Université PSL

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RECHERCHER

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Active and passive mechanisms of helicases
Laboratoire Physique des biomolécules - M. Manosas, X. G. Xi, D. Bensimon and V. Croquette
Nucleic Acids Res. - 38(16) :5518–26 - DOI:10.1093/nar/gkq273 - 2010
In this work, we discuss the active or passive character of helicases. In the past years, several studies have used the theoretical framework proposed by Betterton and Julicher [Betterton, M.D. and Julicher, F. (2005) Opening of nucleic-acid double strands by helicases: active versus passive opening. Phys. Rev. E, 71, 11904-11911.] to analyse the unwinding data and assess the mechanism of the helicase under study (active versus passive). However, this procedure has given rise to apparently contradictory interpretations: helicases exhibiting similar behaviour have been classified as both active and passive enzymes [Johnson, D.S., Bai, L. Smith, B.Y., Patel, S.S. and Wang, M.D. (2007) Single-molecule studies reveal dynamics of DNA unwinding by the ring-shaped T7 helicase. Cell, 129, 1299-1309; Lionnet, T., Spiering, M.M., Benkovic, S.J., Bensimon, D. and Croquette, V. (2007) Real-time observation of bacteriophage T4 gp41 helicase reveals an unwinding mechanism Proc. Natl Acid. Sci., 104, 19790-19795]. In this work, we show that when the helicase under study has not been previously well characterized (namely, if its step size and rate of slippage are unknown) a multi-parameter fit to the afore-mentioned model can indeed lead to contradictory interpretations. We thus propose to differentiate between active and passive helicases on the basis of the comparison between their observed translocation velocity on single-stranded nucleic acid and their unwinding rate of double-stranded nucleic acid (with various GC content and under different tensions). A threshold separating active from passive behaviour is proposed following an analysis of the reported activities of different helicases. We study and contrast the mechanism of two helicases that exemplify these two behaviours: active for the RecQ helicase and passive for the gp41 helicase.
Mechanism of strand displacement synthesis by DNA replicative polymerases
Laboratoire Physique des biomolécules - M. Manosas, M. M. Spiering, F. Ding, D. Bensimon, J.-F. Allemand, S. J. Benkovic and V. Croquette
Nucleic Acids Res. - 40(13) :6174-86 - PMID:22434889 - 2010
Replicative holoenzymes exhibit rapid and processive primer extension DNA synthesis, but inefficient strand displacement DNA synthesis. We investigated the bacteriophage T4 and T7 holoenzymes primer extension activity and strand displacement activity on a DNA hairpin substrate manipulated by a magnetic trap. Holoenzyme primer extension activity is moderately hindered by the applied force. In contrast, the strand displacement activity is strongly stimulated by the applied force; DNA polymerization is favoured at high force, while a processive exonuclease activity is triggered at low force. We propose that the DNA fork upstream of the holoenzyme generates a regression pressure which inhibits the polymerization-driven forward motion of the holoenzyme. The inhibition is generated by the distortion of the template strand within the polymerization active site thereby shifting the equilibrium to a DNA-protein exonuclease conformation. We conclude that stalling of the holoenzyme induced by the fork regression pressure is the basis for the inefficient strand displacement synthesis characteristic of replicative polymerases. The resulting processive exonuclease activity may be relevant in replisome disassembly to reset a stalled replication fork to a symmetrical situation. Our findings offer interesting applications for single-molecule DNA sequencing.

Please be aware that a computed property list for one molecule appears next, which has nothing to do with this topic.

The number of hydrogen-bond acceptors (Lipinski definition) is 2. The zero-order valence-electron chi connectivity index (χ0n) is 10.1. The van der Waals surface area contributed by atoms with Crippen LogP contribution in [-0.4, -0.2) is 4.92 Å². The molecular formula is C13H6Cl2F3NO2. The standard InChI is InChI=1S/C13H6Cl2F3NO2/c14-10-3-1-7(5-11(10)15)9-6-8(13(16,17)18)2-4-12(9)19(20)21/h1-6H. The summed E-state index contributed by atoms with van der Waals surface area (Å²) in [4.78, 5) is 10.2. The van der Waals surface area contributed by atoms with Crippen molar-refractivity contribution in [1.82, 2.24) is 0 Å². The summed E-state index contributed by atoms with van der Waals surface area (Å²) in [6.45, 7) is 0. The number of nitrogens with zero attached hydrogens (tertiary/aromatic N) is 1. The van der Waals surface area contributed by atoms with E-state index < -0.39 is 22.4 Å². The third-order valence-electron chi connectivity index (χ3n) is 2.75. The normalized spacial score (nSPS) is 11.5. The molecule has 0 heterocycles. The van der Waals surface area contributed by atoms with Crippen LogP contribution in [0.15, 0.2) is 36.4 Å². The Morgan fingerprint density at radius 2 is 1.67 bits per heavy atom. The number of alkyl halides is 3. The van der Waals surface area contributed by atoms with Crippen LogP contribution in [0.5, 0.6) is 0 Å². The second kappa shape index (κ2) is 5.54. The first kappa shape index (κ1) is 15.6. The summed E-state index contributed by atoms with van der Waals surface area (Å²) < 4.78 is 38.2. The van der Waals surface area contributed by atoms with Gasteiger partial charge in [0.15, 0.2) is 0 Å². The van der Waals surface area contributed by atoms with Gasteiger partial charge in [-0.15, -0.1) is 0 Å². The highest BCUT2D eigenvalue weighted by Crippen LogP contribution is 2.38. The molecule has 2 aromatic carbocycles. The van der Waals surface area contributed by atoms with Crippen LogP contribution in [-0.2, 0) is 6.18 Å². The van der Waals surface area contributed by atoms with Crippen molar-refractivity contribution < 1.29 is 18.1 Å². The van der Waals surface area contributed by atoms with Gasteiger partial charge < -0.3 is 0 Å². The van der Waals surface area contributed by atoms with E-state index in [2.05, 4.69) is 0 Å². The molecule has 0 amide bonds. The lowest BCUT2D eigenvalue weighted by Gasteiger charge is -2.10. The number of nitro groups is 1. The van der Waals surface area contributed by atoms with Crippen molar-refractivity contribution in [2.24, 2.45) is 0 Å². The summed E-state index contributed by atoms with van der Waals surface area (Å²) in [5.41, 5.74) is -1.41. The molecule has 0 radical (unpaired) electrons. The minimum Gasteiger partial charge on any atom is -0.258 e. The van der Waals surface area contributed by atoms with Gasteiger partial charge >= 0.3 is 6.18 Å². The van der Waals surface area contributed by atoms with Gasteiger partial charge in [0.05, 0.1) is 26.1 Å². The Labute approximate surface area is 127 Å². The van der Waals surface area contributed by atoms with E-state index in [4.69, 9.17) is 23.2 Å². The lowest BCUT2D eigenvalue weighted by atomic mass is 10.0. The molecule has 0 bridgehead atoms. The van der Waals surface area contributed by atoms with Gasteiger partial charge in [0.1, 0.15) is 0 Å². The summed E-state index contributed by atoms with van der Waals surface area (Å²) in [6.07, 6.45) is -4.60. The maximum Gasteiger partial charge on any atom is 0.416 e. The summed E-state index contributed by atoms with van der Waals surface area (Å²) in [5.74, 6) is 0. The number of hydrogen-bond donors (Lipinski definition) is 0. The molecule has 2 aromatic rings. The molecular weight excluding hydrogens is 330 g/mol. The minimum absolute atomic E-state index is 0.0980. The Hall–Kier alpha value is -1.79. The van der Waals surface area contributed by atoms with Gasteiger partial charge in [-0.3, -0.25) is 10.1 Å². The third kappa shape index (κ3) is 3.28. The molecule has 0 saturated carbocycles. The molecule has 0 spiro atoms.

Micropillar array chips toward new immunodiagnosis
Laboratoire Sciences Analytiques Bioanalytiques et Miniaturisation - H.Y. Li, V. Dauriac, V. Thibert, H. Senechal, G. Peltre, X.X. Zhang, S. Descroix
Lab. Chip - 10(19) :2597-604 - DOI:10.1039/c005034b - 2010
In this paper, we demonstrate the possibility to use a micropillar array to perform molecular immunodiagnosis. A polydimethylsiloxane (PDMS) microdevice consisting of a rectangular array of micropillars (45 µm in height, 100 × 100 µm square cross section) was used to replace microchannels or gels (polyacrylamide or agarose) to perform electrokinetic separation. This microarray was used to mimic highly diluted gel and to maintain electrolyte within the pillar zone by capillary effect. The electrolyte composition (glycerol and agarose content) was investigated in order to improve protein separation by isoelectric focusing (IEF). The influence of glycerol on focusing time and on the different evaporative contributions was further evaluated. In order to perform an immunodiagnostic of milk allergy, different surface treatments were optimized to prevent milk allergen adsorption on PDMS surface. Poly(dimethylacrylamide)-co-allyl glycidyl ether (PDMA-AGE) as well as gelatin led to a satisfactory signal to noise ratio. Finally the possibility to perform protein mixture separation using this micropillar array chip followed by immunoblotting was demonstrated by using the serum from an allergic individual, confirming the great potential of this analytical platform in the field of immunodiagnosis.